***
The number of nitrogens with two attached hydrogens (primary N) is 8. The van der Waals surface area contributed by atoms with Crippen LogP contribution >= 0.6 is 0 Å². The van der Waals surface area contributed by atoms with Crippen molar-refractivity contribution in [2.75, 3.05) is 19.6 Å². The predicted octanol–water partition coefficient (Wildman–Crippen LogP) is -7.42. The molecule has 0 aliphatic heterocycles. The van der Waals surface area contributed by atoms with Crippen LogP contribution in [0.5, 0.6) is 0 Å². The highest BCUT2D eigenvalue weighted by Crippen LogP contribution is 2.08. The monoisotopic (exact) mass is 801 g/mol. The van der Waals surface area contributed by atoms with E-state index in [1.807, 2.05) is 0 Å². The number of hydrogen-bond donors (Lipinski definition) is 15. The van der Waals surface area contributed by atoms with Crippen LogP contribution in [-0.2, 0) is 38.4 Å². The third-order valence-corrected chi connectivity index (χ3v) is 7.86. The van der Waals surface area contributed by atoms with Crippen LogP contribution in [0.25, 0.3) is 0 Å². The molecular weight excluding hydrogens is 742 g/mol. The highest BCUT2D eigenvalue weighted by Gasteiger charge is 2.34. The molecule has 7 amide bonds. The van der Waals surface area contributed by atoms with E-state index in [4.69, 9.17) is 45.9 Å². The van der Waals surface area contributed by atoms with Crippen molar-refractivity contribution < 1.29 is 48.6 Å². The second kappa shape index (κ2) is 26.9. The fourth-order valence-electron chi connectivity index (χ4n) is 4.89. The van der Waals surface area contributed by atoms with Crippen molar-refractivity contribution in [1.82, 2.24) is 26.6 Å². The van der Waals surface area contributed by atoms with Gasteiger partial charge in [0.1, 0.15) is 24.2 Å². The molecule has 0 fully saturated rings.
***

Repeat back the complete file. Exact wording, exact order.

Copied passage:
The number of nitrogens with two attached hydrogens (primary N) is 8. The van der Waals surface area contributed by atoms with Crippen LogP contribution >= 0.6 is 0 Å². The van der Waals surface area contributed by atoms with Crippen molar-refractivity contribution in [2.75, 3.05) is 19.6 Å². The predicted octanol–water partition coefficient (Wildman–Crippen LogP) is -7.42. The molecule has 0 aliphatic heterocycles. The van der Waals surface area contributed by atoms with Crippen LogP contribution in [0.5, 0.6) is 0 Å². The highest BCUT2D eigenvalue weighted by Crippen LogP contribution is 2.08. The monoisotopic (exact) mass is 801 g/mol. The van der Waals surface area contributed by atoms with E-state index in [1.807, 2.05) is 0 Å². The number of hydrogen-bond donors (Lipinski definition) is 15. The van der Waals surface area contributed by atoms with Crippen LogP contribution in [-0.2, 0) is 38.4 Å². The third-order valence-corrected chi connectivity index (χ3v) is 7.86. The van der Waals surface area contributed by atoms with Crippen LogP contribution in [0.25, 0.3) is 0 Å². The molecular weight excluding hydrogens is 742 g/mol. The highest BCUT2D eigenvalue weighted by Gasteiger charge is 2.34. The molecule has 7 amide bonds. The van der Waals surface area contributed by atoms with E-state index in [4.69, 9.17) is 45.9 Å². The van der Waals surface area contributed by atoms with Crippen molar-refractivity contribution < 1.29 is 48.6 Å². The second kappa shape index (κ2) is 26.9. The fourth-order valence-electron chi connectivity index (χ4n) is 4.89. The van der Waals surface area contributed by atoms with Crippen molar-refractivity contribution in [1.82, 2.24) is 26.6 Å². The van der Waals surface area contributed by atoms with Gasteiger partial charge in [0.1, 0.15) is 24.2 Å². The molecule has 0 fully saturated rings.